Even if you aren’t looking for your next opportunity, it’s difficult to ignore the fact that other communications professionals are eager to move up the ladder, sniff around your workplace, and snatch your job away.
How can you retain your relevance when you’re already working to capacity? What bright new ideas can you generate to let the boss know you’re an engaged and valuable commodity? Where can you gain some experience outside your immediate job description?
The answer to all three of these questions is simple: By volunteering to assist a charity or nonprofit of your choice, you can learn new skills, brainstorm new ideas, and see the new ways other pros successfully communicate. While it doesn’t pay a salary, a volunteer position lets you become a leader with very little down side.
Professional Organizations Need You
In my experience, leading professional organizations is rewarding on several levels. Not only does it train you to work collaboratively with others, it also forces you out of your comfort zone and into a place where your ideas are given serious consideration.
Once you can lead the group, you can correlate directly the effectiveness and ingenuity of your suggestions – and consider the reasons you are or are not effective.
Colleagues grow to respect your dedication to the common cause. For me, that meant recognition of my adherence to the Public Relations Society of America professional code of ethics and earning an accreditation in public relations that few pros attain.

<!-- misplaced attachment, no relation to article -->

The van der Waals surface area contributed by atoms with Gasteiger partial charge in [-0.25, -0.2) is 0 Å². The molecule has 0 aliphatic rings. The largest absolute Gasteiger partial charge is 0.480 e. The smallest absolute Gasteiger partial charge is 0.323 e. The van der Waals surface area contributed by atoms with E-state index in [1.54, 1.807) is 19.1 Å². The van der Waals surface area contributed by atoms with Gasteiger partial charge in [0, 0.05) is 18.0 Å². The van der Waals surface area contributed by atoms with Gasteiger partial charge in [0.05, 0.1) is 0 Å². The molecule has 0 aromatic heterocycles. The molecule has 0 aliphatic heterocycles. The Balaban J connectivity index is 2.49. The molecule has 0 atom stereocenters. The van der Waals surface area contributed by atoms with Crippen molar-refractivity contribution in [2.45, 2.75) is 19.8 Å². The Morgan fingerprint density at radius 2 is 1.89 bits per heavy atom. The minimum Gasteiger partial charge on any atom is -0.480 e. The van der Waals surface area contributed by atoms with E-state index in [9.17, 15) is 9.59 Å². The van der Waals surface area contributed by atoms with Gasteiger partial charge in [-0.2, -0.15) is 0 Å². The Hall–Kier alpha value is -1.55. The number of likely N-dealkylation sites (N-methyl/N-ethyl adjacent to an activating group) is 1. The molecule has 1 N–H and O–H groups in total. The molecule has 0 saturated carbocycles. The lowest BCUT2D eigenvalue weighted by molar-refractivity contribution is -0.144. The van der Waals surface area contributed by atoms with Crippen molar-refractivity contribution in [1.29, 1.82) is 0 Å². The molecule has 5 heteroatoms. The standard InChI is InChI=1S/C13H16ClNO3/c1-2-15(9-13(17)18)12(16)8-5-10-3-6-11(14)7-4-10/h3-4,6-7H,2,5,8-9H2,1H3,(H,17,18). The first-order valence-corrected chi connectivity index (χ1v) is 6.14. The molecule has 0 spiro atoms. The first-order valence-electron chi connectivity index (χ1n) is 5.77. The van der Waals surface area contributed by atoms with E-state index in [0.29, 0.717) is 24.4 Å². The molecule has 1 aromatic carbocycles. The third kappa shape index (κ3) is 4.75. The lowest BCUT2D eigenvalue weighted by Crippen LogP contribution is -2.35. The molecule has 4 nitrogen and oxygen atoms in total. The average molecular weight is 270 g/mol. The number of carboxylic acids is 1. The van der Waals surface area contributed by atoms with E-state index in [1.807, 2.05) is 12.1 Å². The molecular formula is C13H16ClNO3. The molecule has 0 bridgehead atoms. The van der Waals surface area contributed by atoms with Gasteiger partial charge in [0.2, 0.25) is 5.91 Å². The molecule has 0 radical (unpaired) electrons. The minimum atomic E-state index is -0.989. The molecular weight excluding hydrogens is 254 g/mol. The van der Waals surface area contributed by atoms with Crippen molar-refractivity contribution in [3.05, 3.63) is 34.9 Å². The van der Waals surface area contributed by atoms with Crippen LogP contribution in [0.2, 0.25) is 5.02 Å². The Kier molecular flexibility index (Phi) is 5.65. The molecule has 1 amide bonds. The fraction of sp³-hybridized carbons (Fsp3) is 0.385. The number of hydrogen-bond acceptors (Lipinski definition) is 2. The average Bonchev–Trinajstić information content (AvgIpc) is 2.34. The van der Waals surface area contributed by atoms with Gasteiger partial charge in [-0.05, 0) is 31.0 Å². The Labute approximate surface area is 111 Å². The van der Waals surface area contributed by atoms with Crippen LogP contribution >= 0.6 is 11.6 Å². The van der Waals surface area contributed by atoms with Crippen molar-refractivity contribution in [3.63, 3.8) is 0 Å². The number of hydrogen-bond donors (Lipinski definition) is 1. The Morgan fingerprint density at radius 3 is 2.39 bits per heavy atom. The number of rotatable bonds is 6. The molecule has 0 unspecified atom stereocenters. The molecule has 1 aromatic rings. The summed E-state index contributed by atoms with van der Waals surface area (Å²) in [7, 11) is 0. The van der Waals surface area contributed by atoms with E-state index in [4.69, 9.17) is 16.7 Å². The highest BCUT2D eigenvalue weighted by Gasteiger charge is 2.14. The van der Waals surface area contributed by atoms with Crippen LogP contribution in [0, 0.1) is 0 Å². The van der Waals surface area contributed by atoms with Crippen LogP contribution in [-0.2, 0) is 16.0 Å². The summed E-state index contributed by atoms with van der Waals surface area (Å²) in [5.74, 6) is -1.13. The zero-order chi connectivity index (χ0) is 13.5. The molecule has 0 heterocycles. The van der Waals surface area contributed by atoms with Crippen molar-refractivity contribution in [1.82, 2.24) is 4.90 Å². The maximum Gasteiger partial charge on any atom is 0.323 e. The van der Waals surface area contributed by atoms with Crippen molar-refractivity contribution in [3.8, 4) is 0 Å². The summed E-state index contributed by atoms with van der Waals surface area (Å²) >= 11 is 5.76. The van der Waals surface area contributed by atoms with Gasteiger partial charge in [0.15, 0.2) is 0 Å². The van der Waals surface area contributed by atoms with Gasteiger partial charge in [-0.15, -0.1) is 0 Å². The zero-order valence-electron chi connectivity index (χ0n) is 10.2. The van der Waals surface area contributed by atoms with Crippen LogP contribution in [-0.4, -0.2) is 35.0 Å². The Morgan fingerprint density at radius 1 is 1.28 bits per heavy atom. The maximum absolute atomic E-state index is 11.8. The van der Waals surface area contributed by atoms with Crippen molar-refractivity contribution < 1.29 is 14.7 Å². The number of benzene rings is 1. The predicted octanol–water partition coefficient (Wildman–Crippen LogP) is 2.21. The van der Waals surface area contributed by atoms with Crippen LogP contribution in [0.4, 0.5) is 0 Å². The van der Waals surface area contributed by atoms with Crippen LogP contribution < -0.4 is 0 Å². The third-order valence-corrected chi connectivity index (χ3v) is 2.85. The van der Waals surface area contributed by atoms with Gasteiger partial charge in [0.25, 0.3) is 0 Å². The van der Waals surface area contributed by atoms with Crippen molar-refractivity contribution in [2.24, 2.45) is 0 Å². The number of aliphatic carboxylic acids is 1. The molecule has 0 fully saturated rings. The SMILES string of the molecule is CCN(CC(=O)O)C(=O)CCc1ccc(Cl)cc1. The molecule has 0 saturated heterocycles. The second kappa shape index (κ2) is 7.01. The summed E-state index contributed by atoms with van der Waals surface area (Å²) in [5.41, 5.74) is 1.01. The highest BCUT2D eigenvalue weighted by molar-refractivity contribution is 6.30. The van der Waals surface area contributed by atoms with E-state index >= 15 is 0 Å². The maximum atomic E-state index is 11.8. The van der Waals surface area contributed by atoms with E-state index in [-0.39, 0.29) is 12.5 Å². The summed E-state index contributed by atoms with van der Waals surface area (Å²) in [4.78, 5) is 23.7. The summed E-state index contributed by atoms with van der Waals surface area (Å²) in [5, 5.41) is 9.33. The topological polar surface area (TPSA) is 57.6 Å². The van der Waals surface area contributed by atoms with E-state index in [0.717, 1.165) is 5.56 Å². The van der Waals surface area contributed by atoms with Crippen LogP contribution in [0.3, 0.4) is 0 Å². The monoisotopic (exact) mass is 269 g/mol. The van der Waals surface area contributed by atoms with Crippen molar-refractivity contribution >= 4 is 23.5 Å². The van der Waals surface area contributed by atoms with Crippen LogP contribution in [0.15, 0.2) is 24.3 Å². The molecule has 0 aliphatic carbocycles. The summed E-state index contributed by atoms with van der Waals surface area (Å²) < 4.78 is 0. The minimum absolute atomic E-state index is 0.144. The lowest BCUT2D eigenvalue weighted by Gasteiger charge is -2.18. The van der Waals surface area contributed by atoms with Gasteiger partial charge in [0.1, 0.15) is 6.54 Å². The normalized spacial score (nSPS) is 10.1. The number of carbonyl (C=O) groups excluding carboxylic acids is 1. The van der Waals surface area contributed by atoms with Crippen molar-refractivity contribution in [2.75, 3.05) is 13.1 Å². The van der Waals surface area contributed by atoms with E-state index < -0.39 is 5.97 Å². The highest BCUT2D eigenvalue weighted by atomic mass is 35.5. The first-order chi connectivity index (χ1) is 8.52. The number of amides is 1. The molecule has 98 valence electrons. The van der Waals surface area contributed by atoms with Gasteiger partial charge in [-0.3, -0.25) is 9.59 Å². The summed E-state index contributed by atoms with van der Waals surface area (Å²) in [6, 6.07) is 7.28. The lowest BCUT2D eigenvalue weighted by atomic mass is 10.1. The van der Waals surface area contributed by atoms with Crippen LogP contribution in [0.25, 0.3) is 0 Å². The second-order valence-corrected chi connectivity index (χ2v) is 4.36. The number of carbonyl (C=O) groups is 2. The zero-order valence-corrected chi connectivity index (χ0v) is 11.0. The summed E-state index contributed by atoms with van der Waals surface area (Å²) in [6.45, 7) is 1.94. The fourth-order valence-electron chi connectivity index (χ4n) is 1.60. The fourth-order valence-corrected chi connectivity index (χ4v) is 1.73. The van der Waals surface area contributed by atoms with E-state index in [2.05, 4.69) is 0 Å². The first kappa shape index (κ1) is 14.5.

Serving as president of IABC Orange County has allowed me to meet communications professionals – graphic artists, writers, public affairs directors and corporate marketing heads – from throughout North America. Sharing ideas for common concerns has taught me that there are usually a few solutions to every thorny issue as long as you remain open to fresh insights.
Does volunteering take up valuable free time? Yes, and unless you’re willing to give up a few “Seinfeld” reruns you won’t yield the rewards of helping others who need you.
Is volunteer leadership demanding? I won’t lie. Sometimes being a volunteer leader is as politically rife as one’s ‘real’ job. But wow, what a way to learn – you aren’t gambling your job when you fail to adopt a budget or if your speaker doesn’t show up.
Are the rewards of volunteering immediate and measurable? Not always. But as I’ve accumulated leadership roles in several professional organizations, I’ve developed a strong, broad network comprised of professionals in many areas of expertise. I feel good about reaching out to seek advice or assistance.
It’s for a Good Cause
Other volunteer opportunities allow you to use your expertise to assist nonprofits dedicated to your favorite causes, such as saving our oceans or adopting stray cats. No matter the affiliation, the same leadership skills, donations of time and talents, and monetary donations are necessary to keep the association strong and operational.
My daughter and I spent a year working for School on Wheels, an organization dedicated to tutoring homeless children. It wasn’t always easy to get our young charges to focus on their homework or read a book, but we knew every time we stepped through the classroom door that these kids needed us.
Many volunteer jobs can include stuffing envelopes or making calls for donations – deadly dull routine work. But remember the reason you are there – to learn new skills, meet new people and feel good about helping out an organization struggling to make a difference. If you go into the situation knowing your time, contacts, and experience will matter, volunteering will begin to pay off almost immediately.
Knowing that your hours of volunteer work assist others is strong motivation. It’s amazing to see your efforts pay off – whether that means teaching a homeless child or rescuing a hungry puppy – or even planning a professional event that offers new ways for professionals to do their jobs.